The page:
The information-age cold war with China heated up a few degrees Friday. The battlefield du jour: TikTok, the goofy, wildly popular mobile phone app.
Generation Z loves TikTok. President Trump has threatened to ban it. Secretary of State Michael R. Pompeo calls it a national security threat. And now the White House, according to a Bloomberg report, is preparing an order to force TikTok's Chinese parent company, ByteDance, to sell it off, presumably to a U.S. company.
The Trump administration's choice of an app that teenagers use to share comedy skits and dance moves as its cyberdefense beachhead, despite an absence of any proof the app has been used against U.S. interests, is pure 2020, with the president swirling hard-headed concerns about national security and corporate espionage into a broader campaign of economic and diplomatic gamesmanship against an increasingly powerful rival. Early in July he told television interviewer Greta Van Susteren that he viewed banning TikTok as one way to retaliate against China's handling of the coronavirus outbreak.
In a news conference Thursday, with U.S. coronavirus deaths rising past 150,000, Trump said: "It's China's fault. And that's the way it is."
The message may be muddy, but it's clear China is on a quest to compromise information systems and pull in as much data about Americans as it can, said William J. Holstein, a China analyst and technology hawk.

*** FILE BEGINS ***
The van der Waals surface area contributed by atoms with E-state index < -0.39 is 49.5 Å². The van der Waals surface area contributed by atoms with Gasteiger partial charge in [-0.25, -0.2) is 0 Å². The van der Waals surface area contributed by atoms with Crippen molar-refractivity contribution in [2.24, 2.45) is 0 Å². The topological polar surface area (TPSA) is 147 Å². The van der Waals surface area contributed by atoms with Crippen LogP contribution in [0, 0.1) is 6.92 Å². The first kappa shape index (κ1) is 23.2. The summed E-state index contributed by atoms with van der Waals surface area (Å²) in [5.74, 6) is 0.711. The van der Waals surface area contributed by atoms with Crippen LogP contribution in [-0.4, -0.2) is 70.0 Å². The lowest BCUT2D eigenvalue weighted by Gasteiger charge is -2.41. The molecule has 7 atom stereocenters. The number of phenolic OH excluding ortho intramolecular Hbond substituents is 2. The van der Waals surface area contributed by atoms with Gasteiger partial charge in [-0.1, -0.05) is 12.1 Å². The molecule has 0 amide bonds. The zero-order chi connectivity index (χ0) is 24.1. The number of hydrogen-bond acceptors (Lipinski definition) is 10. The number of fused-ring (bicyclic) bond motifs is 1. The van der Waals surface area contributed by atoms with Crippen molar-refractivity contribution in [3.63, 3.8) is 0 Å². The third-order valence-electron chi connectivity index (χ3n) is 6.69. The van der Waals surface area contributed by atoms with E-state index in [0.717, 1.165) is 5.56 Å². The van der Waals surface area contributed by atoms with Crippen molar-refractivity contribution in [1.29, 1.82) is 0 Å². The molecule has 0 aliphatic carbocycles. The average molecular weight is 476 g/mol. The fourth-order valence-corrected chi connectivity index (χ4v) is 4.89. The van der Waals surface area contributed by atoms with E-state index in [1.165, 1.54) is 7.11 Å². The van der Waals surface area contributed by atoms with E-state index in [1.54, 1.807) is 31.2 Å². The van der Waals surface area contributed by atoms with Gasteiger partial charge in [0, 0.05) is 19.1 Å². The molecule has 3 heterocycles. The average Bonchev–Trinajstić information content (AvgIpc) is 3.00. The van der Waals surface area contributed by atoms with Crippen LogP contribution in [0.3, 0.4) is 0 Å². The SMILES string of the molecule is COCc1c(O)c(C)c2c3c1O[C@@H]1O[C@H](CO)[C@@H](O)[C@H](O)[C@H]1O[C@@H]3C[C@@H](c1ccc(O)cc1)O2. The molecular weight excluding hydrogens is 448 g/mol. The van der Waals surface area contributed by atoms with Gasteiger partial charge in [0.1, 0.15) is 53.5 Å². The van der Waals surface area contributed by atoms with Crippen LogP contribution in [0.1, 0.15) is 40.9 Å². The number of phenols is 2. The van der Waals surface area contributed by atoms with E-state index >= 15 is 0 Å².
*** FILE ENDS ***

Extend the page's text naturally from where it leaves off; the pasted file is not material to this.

"China is engaging in information systems warfare on a global scale," said Holstein, author of "The New Art of War: China's Deep Strategy Inside the United States."
"It seems silly, but I don't think they're really interested in 17-year-olds doing somersaults," Holstein said. "They're looking for information that helps them get into systems. Let's say you work in military high tech, and they access your daughter's phone. They can use that information to try to access your own phone, your email, your computer."
To date, however, no one has produced evidence that China is using TikTok in this way.
"There's never been any smoking-gun evidence (the Chinese government has) manipulated TikTok or stolen user data," said Alec Stapp, director of technology policy at the Progressive Policy Institute. "The app asks for a lot of user data, but so do U.S. apps."
Still, several government agencies have ordered employees to remove the app from their phones. App researchers have discovered that TikTok was copying the clipboard data in iPhones every few seconds. TikTok had said that was an anti-spam measure and ended the practice after it was publicized.